Taking an excellent snapshot before the days of cellphones — if you can recall such a time — was a time-consuming procedure. You’d have to purchase a high-end camera and editing software for your desktop computer, as well as devote a significant amount of time and effort to learning how to utilize them.
However, thanks to our mobile devices and the editing programs that come with them, we can now capture high-quality images and edit them quickly and easily – all from the same device that we use to make calls.
Brands are catching on as well; these types of pictures are still crucial in marketing. But make no mistake: taking a stunning photo with your smartphone is more complicated than simply pointing and shooting. Unfortunately, there are a lot of poor smartphone shots out there, and I’m sure you’ve seen a number of them.
So, what’s the trick to getting beautiful photos with your smartphone? There are a few of them, as it turns out. Take a look at the ideas below to help you enhance your smartphone photography skills. (And once you’ve mastered the art of snapping photos, check out some of the most acceptable mobile picture editing applications.)
How to Take Good Photos With Your Phone:
1. To balance your shot, use gridlines.
Turning on the camera’s gridlines is one of the simplest and most effective techniques to improve your smartphone images. The “rule of thirds” — a photographic composition theory that states that a picture should be divided down into thirds, both horizontally and vertically, for a total of nine components — is superimposed on the screen of your smartphone’s camera.
Arrange points of interest in these intersections or along the lines. According to this notion, your shot will be more balanced and level and allow viewers to interact with it more organically.
To turn on the grid
iOs: Go to “Settings,” choose “Photos & Camera,” and switch “Grid” on.
Android: Launch the camera, go to “Settings,” change the “gridlines” option to “on.”
2. Adjust the focus on your camera.
The foreground of your frame is automatically focused on today’s phone cameras, but not every image you snap on your phone has a prominent subject. Open your camera and tap the screen where you wish to sharpen the view to adjust where your camera lens will concentrate.
It can be challenging for your camera to follow a moving subject and refocus as needed if you’re taking a photo of something in motion. So before taking the picture, tap the screen to adjust the focus of your phone camera to ensure that the moving subject is in the direction as much as possible.
The focus of your photo should then be shifted to all of the stuff inside a square or circular icon that appears on your camera screen.
3. Concentrate on a single topic.
Many of the great photographs have a single, intriguing subject. Spend some more time in setting up the shot while photographing one. According to some experienced photographers, the matter should not take up the entire frame, and two-thirds of the image should be negative space, which helps the subject stand out even more.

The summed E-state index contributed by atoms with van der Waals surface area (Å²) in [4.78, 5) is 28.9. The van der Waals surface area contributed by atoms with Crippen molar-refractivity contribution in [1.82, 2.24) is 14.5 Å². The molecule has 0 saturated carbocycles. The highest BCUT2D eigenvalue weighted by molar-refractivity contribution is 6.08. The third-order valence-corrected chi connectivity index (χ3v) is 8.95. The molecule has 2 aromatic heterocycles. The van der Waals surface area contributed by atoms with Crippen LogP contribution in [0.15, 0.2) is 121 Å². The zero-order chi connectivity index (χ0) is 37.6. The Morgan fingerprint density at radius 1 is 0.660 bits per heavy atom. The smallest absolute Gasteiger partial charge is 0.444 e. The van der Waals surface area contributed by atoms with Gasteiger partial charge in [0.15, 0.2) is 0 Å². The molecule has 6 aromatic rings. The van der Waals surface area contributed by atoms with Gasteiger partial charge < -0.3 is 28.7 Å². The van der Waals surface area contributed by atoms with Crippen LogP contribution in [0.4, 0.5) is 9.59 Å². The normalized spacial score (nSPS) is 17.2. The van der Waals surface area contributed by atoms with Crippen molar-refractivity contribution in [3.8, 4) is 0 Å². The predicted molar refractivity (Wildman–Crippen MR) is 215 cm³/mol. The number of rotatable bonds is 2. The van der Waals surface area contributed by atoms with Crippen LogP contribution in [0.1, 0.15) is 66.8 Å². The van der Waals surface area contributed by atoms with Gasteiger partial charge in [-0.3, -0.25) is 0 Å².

However, make sure you tap the screen of your smartphone to focus the camera on your subject – this will ensure that it’s focused and the lighting is optimal.
Pro tip: After you’ve captured the shot, you may use filters and programs to enhance the subject’s vibrancy or crop it to frame the topic properly. The photo’s brightness, contrast, and saturation can also be modified based on your preferences – all from your phone.
4. Use HDR mode
High Dynamic Range, or HDR, has become a standard feature in smartphone camera programs. Simply told, it enhances the detail in the darkest and lightest areas of your image and improves the overall color balance. The disadvantage is that photographs in HDR mode take a little longer to process as your smartphone figures it all out.
It’s especially good for landscapes and portrait photographs with a lot of contrast between the darkest and lightest sections of the image. Because it takes a few milliseconds longer to take a picture, you should avoid using it on fast-moving subjects or when you can’t hold your phone firmly.
To put it another way, it prevents the sky from being too bright or the ground from being too dark, which is ideal for landscape photography. If your scene has a lot of contrast between the lightest and darkest sections, employing the camera phone’s HDR function is a fantastic alternative.
Whatever phone you have, “HDR mode” should be prominently displayed somewhere on the screen. You may also be able to enable this to engage automatically (like with stock Android, above), which means HDR mode will activate anytime the camera detects that it would be beneficial. HDR mode can also be turned on and off manually.
5. Steady your shot
The sensitivity to movement is one area where smartphone cameras still fall short of dedicated cameras. A smartphone photo can look like it was taken on a rocking boat with just a tiny wobble, whereas a more professional DSLR can handle this type of motion better.
As a result, it’s critical to keep camera shake to a minimum. Although purchasing a tripod may appear to be overkill, you can get inexpensive, compact tripod types designed exclusively for cellphones.
If you don’t want to buy a tripod, use whatever you have on hand, such as a wall, a friend’s shoulder, or your other arm. In low-light situations, where exposure durations must be short, keeping the shot steady is very critical.